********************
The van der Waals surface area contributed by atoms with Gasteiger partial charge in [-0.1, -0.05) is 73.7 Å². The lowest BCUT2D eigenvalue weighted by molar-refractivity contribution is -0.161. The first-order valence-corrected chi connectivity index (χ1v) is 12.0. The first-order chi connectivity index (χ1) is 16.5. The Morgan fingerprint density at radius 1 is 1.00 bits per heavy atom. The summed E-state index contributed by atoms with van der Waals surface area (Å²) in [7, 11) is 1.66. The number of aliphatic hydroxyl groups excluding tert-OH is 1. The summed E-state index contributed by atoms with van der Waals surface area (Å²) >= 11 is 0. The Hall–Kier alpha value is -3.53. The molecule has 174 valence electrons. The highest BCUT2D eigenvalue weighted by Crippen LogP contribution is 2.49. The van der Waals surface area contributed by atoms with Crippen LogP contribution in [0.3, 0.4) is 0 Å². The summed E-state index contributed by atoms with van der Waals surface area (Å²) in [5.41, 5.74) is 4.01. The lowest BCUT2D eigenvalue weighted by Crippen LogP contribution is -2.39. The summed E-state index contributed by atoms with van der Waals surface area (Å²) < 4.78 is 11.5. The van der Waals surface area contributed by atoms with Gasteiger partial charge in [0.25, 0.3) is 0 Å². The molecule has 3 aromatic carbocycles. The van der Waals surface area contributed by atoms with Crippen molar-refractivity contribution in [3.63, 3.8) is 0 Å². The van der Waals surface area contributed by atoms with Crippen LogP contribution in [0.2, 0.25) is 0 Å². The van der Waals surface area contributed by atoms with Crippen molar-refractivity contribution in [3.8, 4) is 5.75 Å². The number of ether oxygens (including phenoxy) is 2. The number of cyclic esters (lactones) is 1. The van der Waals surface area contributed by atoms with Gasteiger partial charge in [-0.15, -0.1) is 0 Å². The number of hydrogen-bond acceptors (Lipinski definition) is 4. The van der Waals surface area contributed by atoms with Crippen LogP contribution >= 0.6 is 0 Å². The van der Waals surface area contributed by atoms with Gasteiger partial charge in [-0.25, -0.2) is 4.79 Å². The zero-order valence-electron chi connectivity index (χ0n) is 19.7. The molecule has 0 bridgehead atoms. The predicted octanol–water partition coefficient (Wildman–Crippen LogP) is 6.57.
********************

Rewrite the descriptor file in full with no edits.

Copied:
The van der Waals surface area contributed by atoms with Gasteiger partial charge in [-0.1, -0.05) is 73.7 Å². The lowest BCUT2D eigenvalue weighted by molar-refractivity contribution is -0.161. The first-order valence-corrected chi connectivity index (χ1v) is 12.0. The first-order chi connectivity index (χ1) is 16.5. The Morgan fingerprint density at radius 1 is 1.00 bits per heavy atom. The summed E-state index contributed by atoms with van der Waals surface area (Å²) in [7, 11) is 1.66. The number of aliphatic hydroxyl groups excluding tert-OH is 1. The summed E-state index contributed by atoms with van der Waals surface area (Å²) >= 11 is 0. The Hall–Kier alpha value is -3.53. The molecule has 174 valence electrons. The highest BCUT2D eigenvalue weighted by Crippen LogP contribution is 2.49. The van der Waals surface area contributed by atoms with Crippen LogP contribution in [0.3, 0.4) is 0 Å². The summed E-state index contributed by atoms with van der Waals surface area (Å²) in [5.41, 5.74) is 4.01. The lowest BCUT2D eigenvalue weighted by Crippen LogP contribution is -2.39. The summed E-state index contributed by atoms with van der Waals surface area (Å²) < 4.78 is 11.5. The van der Waals surface area contributed by atoms with Gasteiger partial charge in [0.25, 0.3) is 0 Å². The molecule has 3 aromatic carbocycles. The van der Waals surface area contributed by atoms with Crippen molar-refractivity contribution in [3.63, 3.8) is 0 Å². The van der Waals surface area contributed by atoms with Crippen LogP contribution in [0.2, 0.25) is 0 Å². The van der Waals surface area contributed by atoms with Crippen molar-refractivity contribution in [3.8, 4) is 5.75 Å². The number of ether oxygens (including phenoxy) is 2. The number of cyclic esters (lactones) is 1. The van der Waals surface area contributed by atoms with Gasteiger partial charge in [-0.15, -0.1) is 0 Å². The number of hydrogen-bond acceptors (Lipinski definition) is 4. The van der Waals surface area contributed by atoms with Crippen LogP contribution >= 0.6 is 0 Å². The van der Waals surface area contributed by atoms with Gasteiger partial charge in [-0.25, -0.2) is 4.79 Å². The zero-order valence-electron chi connectivity index (χ0n) is 19.7. The molecule has 0 bridgehead atoms. The predicted octanol–water partition coefficient (Wildman–Crippen LogP) is 6.57.